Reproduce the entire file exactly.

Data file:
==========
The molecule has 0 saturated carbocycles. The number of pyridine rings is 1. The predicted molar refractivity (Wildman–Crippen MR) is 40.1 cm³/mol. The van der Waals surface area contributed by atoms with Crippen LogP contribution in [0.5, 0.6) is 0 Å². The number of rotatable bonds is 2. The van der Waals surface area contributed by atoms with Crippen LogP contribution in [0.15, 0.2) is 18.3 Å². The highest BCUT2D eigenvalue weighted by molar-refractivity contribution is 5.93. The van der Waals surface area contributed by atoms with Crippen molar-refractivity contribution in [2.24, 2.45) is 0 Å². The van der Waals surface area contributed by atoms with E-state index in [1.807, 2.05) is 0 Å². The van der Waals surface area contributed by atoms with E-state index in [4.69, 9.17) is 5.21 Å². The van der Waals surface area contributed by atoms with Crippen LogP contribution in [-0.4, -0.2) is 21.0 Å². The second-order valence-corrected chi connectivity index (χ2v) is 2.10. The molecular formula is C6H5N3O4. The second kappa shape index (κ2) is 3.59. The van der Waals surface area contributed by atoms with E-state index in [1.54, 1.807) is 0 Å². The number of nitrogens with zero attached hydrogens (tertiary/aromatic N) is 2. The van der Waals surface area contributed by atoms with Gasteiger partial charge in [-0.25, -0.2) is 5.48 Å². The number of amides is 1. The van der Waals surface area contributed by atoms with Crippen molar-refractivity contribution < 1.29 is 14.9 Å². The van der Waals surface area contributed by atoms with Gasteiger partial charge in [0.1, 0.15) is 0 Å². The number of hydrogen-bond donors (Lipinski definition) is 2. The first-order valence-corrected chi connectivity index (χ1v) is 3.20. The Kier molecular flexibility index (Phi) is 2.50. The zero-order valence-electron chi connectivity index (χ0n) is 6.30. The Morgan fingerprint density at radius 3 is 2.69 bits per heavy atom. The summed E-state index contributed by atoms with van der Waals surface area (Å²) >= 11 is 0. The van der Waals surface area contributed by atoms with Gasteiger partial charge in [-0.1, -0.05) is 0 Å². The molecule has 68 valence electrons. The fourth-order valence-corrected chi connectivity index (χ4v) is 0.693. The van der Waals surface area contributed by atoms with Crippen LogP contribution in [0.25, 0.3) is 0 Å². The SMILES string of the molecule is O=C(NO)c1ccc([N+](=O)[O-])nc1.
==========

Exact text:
The molecule has 0 saturated carbocycles. The number of pyridine rings is 1. The predicted molar refractivity (Wildman–Crippen MR) is 40.1 cm³/mol. The van der Waals surface area contributed by atoms with Crippen LogP contribution in [0.5, 0.6) is 0 Å². The number of rotatable bonds is 2. The van der Waals surface area contributed by atoms with Crippen LogP contribution in [0.15, 0.2) is 18.3 Å². The highest BCUT2D eigenvalue weighted by molar-refractivity contribution is 5.93. The van der Waals surface area contributed by atoms with Crippen molar-refractivity contribution in [2.24, 2.45) is 0 Å². The van der Waals surface area contributed by atoms with E-state index in [1.807, 2.05) is 0 Å². The van der Waals surface area contributed by atoms with E-state index in [4.69, 9.17) is 5.21 Å². The van der Waals surface area contributed by atoms with Crippen LogP contribution in [-0.4, -0.2) is 21.0 Å². The second-order valence-corrected chi connectivity index (χ2v) is 2.10. The molecular formula is C6H5N3O4. The second kappa shape index (κ2) is 3.59. The van der Waals surface area contributed by atoms with E-state index in [1.54, 1.807) is 0 Å². The number of nitrogens with zero attached hydrogens (tertiary/aromatic N) is 2. The van der Waals surface area contributed by atoms with Gasteiger partial charge in [-0.25, -0.2) is 5.48 Å². The number of amides is 1. The van der Waals surface area contributed by atoms with Crippen molar-refractivity contribution < 1.29 is 14.9 Å². The van der Waals surface area contributed by atoms with Gasteiger partial charge in [0.1, 0.15) is 0 Å². The number of hydrogen-bond donors (Lipinski definition) is 2. The first-order valence-corrected chi connectivity index (χ1v) is 3.20. The Kier molecular flexibility index (Phi) is 2.50. The zero-order valence-electron chi connectivity index (χ0n) is 6.30. The Morgan fingerprint density at radius 3 is 2.69 bits per heavy atom. The summed E-state index contributed by atoms with van der Waals surface area (Å²) >= 11 is 0. The van der Waals surface area contributed by atoms with Gasteiger partial charge in [-0.1, -0.05) is 0 Å². The molecule has 68 valence electrons. The fourth-order valence-corrected chi connectivity index (χ4v) is 0.693. The van der Waals surface area contributed by atoms with Crippen LogP contribution in [0.25, 0.3) is 0 Å². The SMILES string of the molecule is O=C(NO)c1ccc([N+](=O)[O-])nc1.